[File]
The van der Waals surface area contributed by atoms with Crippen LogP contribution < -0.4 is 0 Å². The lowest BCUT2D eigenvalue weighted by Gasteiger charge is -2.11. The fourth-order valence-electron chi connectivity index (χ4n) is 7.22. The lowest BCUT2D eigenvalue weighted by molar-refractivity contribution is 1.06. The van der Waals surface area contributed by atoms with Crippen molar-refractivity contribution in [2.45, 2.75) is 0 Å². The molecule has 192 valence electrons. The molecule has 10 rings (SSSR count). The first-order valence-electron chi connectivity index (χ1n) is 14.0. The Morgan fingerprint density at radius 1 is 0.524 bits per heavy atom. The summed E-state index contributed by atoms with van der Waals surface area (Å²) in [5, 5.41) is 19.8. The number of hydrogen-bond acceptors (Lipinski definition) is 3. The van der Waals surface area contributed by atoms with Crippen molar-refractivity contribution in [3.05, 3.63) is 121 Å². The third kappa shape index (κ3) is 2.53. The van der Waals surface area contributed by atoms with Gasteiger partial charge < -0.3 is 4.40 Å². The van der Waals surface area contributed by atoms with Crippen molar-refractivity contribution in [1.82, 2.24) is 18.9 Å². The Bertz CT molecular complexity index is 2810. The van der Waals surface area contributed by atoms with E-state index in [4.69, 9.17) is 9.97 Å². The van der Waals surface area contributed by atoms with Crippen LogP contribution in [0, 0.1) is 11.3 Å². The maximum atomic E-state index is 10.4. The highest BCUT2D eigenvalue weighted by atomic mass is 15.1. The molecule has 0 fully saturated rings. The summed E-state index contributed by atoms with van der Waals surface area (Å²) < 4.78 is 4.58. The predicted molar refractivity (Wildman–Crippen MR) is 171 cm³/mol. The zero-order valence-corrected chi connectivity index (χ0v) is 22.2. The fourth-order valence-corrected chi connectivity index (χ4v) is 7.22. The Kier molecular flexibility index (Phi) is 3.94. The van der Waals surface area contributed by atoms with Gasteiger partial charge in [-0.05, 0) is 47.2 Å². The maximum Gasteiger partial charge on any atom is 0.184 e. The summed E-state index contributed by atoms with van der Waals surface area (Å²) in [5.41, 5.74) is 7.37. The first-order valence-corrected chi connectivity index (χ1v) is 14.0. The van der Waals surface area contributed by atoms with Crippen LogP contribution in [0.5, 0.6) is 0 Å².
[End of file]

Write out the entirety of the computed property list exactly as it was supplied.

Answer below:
The van der Waals surface area contributed by atoms with Crippen LogP contribution < -0.4 is 0 Å². The lowest BCUT2D eigenvalue weighted by Gasteiger charge is -2.11. The fourth-order valence-electron chi connectivity index (χ4n) is 7.22. The lowest BCUT2D eigenvalue weighted by molar-refractivity contribution is 1.06. The van der Waals surface area contributed by atoms with Crippen molar-refractivity contribution in [2.45, 2.75) is 0 Å². The molecule has 192 valence electrons. The molecule has 10 rings (SSSR count). The first-order valence-electron chi connectivity index (χ1n) is 14.0. The Morgan fingerprint density at radius 1 is 0.524 bits per heavy atom. The summed E-state index contributed by atoms with van der Waals surface area (Å²) in [5, 5.41) is 19.8. The number of hydrogen-bond acceptors (Lipinski definition) is 3. The van der Waals surface area contributed by atoms with Crippen molar-refractivity contribution in [3.05, 3.63) is 121 Å². The third kappa shape index (κ3) is 2.53. The van der Waals surface area contributed by atoms with Gasteiger partial charge < -0.3 is 4.40 Å². The van der Waals surface area contributed by atoms with Crippen molar-refractivity contribution in [1.82, 2.24) is 18.9 Å². The Bertz CT molecular complexity index is 2810. The van der Waals surface area contributed by atoms with E-state index in [4.69, 9.17) is 9.97 Å². The van der Waals surface area contributed by atoms with Crippen LogP contribution in [0, 0.1) is 11.3 Å². The maximum atomic E-state index is 10.4. The highest BCUT2D eigenvalue weighted by atomic mass is 15.1. The molecule has 0 fully saturated rings. The summed E-state index contributed by atoms with van der Waals surface area (Å²) < 4.78 is 4.58. The predicted molar refractivity (Wildman–Crippen MR) is 171 cm³/mol. The zero-order valence-corrected chi connectivity index (χ0v) is 22.2. The fourth-order valence-corrected chi connectivity index (χ4v) is 7.22. The Kier molecular flexibility index (Phi) is 3.94. The van der Waals surface area contributed by atoms with Gasteiger partial charge in [-0.05, 0) is 47.2 Å². The maximum Gasteiger partial charge on any atom is 0.184 e. The summed E-state index contributed by atoms with van der Waals surface area (Å²) in [5.41, 5.74) is 7.37. The first-order valence-corrected chi connectivity index (χ1v) is 14.0. The van der Waals surface area contributed by atoms with Crippen LogP contribution in [0.5, 0.6) is 0 Å².